02:54 AM

Guest Post: Remaking Advertising The Apple Way

by Troy Young, President, VideoEgg

Last year we held an event called 7 Minutes to Reinvent the Internet for Advertising. In my 7 minute spiel, I spoke about the challenges you'll find with the online ad experience and management of consumer data.

It occurred to me that every medium has a native (and logical) ad model, but the Internet was struggling to find one, mostly because of its amorphous nature - it is at once all media, a transactional environment and communications tool rolled into one big hairy package.

I suggested an alternative idea - something called the Advertising Programming Interface (API with an ad twist) - a flexible toolset making possible the delivery of rich ad experiences across a range of digital environments.

Ideas came rushing back to me today as I considered Apple's entry into the advertising world and the introduction of its new media consumption device, iPad. Steve Jobs makes the obvious points here - mobile advertising needs to deliver experientially and with a lot less friction for the consumer.

Indeed, the iAd seems entirely logical for a company obsessed with controlling the user experience. You see the instinct in it with every move Apple makes - control hardware, control the OS, control applications, control retail, control online point of sale. Remaking advertising the Apple way is entirely logical. What is the point of creating a very elegant tool if the ad experience undermines it? That and the business opportunity are compelling. Apple is making advertising native to the device as part of the 4.0 IPhone OS.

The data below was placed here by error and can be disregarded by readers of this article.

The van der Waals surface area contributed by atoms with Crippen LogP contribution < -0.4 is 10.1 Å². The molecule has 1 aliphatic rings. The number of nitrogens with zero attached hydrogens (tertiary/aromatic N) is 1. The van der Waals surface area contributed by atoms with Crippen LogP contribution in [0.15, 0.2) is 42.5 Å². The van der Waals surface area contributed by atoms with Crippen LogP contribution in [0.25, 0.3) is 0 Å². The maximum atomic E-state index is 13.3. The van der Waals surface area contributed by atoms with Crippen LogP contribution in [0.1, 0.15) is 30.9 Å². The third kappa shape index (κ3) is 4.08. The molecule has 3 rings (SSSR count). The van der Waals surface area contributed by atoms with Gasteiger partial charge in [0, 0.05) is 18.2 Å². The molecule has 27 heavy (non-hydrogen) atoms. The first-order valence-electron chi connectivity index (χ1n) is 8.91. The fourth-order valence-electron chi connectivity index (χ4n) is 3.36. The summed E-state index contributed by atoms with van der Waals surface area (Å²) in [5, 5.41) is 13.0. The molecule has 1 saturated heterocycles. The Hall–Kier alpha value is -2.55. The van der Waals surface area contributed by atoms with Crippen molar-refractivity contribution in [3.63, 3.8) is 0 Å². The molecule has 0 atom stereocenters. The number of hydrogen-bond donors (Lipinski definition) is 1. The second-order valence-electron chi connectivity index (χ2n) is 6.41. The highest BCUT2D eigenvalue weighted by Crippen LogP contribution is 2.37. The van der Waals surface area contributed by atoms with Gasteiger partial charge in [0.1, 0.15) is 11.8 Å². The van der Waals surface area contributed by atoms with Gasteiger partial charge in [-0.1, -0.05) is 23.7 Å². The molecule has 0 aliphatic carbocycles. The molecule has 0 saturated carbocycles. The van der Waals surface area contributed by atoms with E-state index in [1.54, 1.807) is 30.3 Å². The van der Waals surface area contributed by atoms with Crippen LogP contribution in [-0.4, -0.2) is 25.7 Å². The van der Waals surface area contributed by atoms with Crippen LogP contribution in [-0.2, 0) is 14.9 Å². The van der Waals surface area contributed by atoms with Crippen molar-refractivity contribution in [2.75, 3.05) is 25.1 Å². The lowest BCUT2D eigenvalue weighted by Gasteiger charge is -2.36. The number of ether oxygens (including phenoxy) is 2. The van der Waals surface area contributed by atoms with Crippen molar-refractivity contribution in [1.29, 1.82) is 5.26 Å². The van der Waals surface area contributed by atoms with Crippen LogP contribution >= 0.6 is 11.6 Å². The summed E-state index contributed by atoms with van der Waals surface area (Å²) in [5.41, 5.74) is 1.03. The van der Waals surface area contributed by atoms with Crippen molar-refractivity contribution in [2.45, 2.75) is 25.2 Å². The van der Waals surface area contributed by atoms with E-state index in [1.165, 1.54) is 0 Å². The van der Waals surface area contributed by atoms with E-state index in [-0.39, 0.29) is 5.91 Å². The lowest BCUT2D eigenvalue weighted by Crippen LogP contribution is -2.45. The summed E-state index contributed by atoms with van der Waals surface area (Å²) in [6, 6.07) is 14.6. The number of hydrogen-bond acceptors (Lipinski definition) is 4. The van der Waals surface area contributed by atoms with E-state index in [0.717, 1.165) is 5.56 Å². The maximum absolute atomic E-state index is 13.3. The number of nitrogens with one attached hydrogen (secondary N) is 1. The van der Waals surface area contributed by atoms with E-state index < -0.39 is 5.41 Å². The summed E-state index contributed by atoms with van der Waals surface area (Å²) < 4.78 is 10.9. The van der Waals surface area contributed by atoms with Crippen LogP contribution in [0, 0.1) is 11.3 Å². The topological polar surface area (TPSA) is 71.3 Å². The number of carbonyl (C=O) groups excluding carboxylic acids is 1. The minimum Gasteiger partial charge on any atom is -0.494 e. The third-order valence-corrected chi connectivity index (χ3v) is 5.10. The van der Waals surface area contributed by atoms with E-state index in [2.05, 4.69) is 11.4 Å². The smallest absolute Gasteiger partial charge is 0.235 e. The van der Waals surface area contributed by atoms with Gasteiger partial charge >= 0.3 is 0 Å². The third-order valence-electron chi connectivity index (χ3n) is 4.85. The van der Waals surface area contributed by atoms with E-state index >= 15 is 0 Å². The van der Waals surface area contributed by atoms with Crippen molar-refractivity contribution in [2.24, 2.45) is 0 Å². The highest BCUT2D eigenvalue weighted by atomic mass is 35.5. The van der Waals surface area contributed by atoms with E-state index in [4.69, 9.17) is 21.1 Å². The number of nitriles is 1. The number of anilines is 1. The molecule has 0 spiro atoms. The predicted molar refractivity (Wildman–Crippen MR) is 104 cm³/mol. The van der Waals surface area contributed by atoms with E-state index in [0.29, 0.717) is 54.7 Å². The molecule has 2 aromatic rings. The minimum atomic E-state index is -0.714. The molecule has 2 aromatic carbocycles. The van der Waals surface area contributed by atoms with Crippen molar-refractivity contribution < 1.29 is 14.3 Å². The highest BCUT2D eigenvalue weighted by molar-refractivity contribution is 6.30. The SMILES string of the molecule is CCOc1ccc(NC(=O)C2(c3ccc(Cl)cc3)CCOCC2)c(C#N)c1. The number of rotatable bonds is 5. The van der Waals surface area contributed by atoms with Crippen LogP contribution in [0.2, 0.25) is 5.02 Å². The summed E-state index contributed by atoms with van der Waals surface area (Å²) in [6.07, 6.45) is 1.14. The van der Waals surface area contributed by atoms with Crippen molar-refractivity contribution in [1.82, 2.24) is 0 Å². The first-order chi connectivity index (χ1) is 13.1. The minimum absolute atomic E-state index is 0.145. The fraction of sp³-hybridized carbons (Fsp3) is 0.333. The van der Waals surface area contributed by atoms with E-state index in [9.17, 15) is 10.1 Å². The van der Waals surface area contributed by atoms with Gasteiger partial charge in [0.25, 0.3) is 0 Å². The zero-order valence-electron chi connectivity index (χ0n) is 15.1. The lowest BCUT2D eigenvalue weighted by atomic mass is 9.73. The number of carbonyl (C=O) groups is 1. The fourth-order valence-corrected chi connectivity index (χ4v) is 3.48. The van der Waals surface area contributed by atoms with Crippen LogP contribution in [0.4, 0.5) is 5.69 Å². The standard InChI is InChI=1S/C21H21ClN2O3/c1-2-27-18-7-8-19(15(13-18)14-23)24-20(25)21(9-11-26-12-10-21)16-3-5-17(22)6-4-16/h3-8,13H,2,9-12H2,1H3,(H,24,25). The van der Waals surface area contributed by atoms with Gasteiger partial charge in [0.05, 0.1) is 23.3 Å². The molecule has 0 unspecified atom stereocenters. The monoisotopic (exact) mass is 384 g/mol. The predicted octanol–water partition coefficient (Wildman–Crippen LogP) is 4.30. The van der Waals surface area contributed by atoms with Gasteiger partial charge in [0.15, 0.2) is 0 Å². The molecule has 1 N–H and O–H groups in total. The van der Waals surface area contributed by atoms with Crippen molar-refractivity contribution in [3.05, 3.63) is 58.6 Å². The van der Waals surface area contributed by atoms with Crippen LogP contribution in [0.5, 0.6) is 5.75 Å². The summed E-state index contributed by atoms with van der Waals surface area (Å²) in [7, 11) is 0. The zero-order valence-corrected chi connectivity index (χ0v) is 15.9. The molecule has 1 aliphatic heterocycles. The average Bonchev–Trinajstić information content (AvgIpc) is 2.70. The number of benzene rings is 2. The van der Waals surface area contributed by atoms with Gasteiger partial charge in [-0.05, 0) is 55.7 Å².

Now what the iAd points to is a broader requirement for success in online brand advertising. For digital brand advertising to succeed, it needs to be both interactive and emotional. For a second, imagine if this same thing happened on the Web. What if advertising was part of the "Web OS"?

What if advertising was part of an open system, built into HTML, supported by every browser and OS?

Think about a simple tool kit to create stunning consumer experiences (like the Apple SDK), consistent rules so consumers know what to expect, full-page immersive ads integrated into a universal profile management system. Maybe even a universal shopping cart.

As an industry we would worry less about size (IAB standards) and more about the experiential tools that advertisers leverage to create things people actually dig.

That would be cool. And, in many ways it is happening across the Web. But with hundreds of competing players and standards, it's taking a hell of a long time. Brands wish it was happening faster.